The American public, as a collective victim demographic, is an easy crime target.
Though violent crime is down from the the era of the 1970's and 80's, and in fact since 1993 has fallen dramatically, we have seen a troubling surge of "mass" shootings (which were all but unheard of before the early 1980's). What should be of grave concern to all of us is the fact that we as a society have made it easier for violent acts--terrorism included--to take place. Terrorists, like the Boston Marathon bombers, don't care about cameras, because they don't care about being identified afterwards. They care solely about being detected before or during the offense, and thwarted. The odds of this intervention happening, I submit, are much lower today than they would have been thirty years ago.
Why? Because of our victim profile. Publicly, we suffer from two very detrimental behaviors:
1) We are distracted, almost on a constant basis, by our electronics. Observe people on a train, at a park, at a restaurant, walking down the sidewalk, or even in their cars, at a stop light. We aren't noticing what's going on around us. If someone puts the "suspicious package" down near or around us, there's a poor chance of anyone noticing. We've got our faces plugged to a rectangular screen. "The addiction is real," writes Alice Walton in her December 2017 Forbes article. We've even got our ears plugged up, with headphones. See something, say something? We can't say anything, if we've seen nothing. Tough to prevent crime that way, isn't it? Tough, too, to be a witness, after the fact, to anything. We're becoming a witness-less society.
2) If by chance we are not busy downloading music, laughing at a video a friend sent us, or thoroughly engrossed in a social media text exchange, and we do have our eyes and ears actually operating our awareness, we are hampered by a psychological barrier. We--especially the last couple of generations--have been taught, "don't judge!" Carried along by a tsunami of political correctness and fear of insulting others, we've been told not to assume, not to profile, and not to assess others, lest we should be wrong, or heaven forbid, offend someone. We've been told that our innate senses about what is right and wrong, what belongs and what does not, is bad, and should take a back seat to the avoidance of a grievous sin: coming to a conclusion based on the appearance or behaviors of other people. Should we "not judge"? If you are a parent, will you "judge" the guy who rolls up one evening to take your daughter on a date? I challenge you not to. If you care about your daughter, your natural protective instinct will have you sizing him up: his clothes, his car, his look, his attitude, because you care deeply about your daughter's well being, and this unknown who is walking up to your front door damn well better do the same. That natural protective instinct isn't something our parents or society has taught us. It has existed in our amygdala, for millions of years, and it's there to keep us safe. In milliseconds, it assesses threats, it readies the body--it judges, and it fuels us with the necessary tools to take action of some kind.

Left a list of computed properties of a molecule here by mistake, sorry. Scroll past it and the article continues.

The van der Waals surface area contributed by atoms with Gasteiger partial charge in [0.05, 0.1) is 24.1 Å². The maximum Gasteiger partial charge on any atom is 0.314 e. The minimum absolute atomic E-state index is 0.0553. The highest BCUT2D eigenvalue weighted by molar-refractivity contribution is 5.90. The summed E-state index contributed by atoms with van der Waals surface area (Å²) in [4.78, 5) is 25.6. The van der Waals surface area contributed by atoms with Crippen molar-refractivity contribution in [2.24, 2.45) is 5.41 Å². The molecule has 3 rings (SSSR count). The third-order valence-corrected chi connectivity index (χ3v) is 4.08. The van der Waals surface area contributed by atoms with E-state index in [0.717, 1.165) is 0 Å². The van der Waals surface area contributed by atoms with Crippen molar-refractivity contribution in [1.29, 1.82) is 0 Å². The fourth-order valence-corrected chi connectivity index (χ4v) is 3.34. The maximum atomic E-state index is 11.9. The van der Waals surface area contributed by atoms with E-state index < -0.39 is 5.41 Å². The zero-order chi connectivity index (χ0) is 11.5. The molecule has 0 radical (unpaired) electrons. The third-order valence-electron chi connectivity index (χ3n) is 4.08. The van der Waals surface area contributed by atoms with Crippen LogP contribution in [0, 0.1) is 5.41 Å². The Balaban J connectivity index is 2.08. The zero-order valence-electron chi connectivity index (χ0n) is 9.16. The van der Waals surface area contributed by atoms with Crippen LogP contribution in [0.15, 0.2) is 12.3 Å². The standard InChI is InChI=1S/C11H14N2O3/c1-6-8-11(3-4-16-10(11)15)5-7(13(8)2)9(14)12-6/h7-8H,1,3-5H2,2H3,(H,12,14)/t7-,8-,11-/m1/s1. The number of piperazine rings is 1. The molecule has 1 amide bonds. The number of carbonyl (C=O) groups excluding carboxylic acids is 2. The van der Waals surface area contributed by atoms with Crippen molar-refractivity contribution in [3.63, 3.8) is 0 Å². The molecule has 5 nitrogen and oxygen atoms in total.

I read an article once about prejudice. It described by a young man of particular ethnic persuasion, who, upon stepping onto a city bus, saw an old woman immediately look at him and clutch her purse close to her side. He said her reaction was racist.Was it? It turned out she had been robbed of her purse twice already on that bus, by young men of similar appearance. Should we condemn her for protecting herself?
I call for the return of our human nature. I call on all of us to be aware, truly aware, of what is going on around us, and to teach our children not to be afraid to speak up if something troubles or worries them. No one teaches you to have the "hair on the back of your neck" stand up. That happens because millions of years of evolution put it there. Stop telling people to never judge, and to always be tolerant.
Judge, when it serves the safety of yourself and others around you. And be intolerant of those who seek to harm you, regardless of what they look like. The best thing we can do is be human, and the worst thing we can do is be muzzled--and blinded--by our own self-indulgence, and our own self-doubt.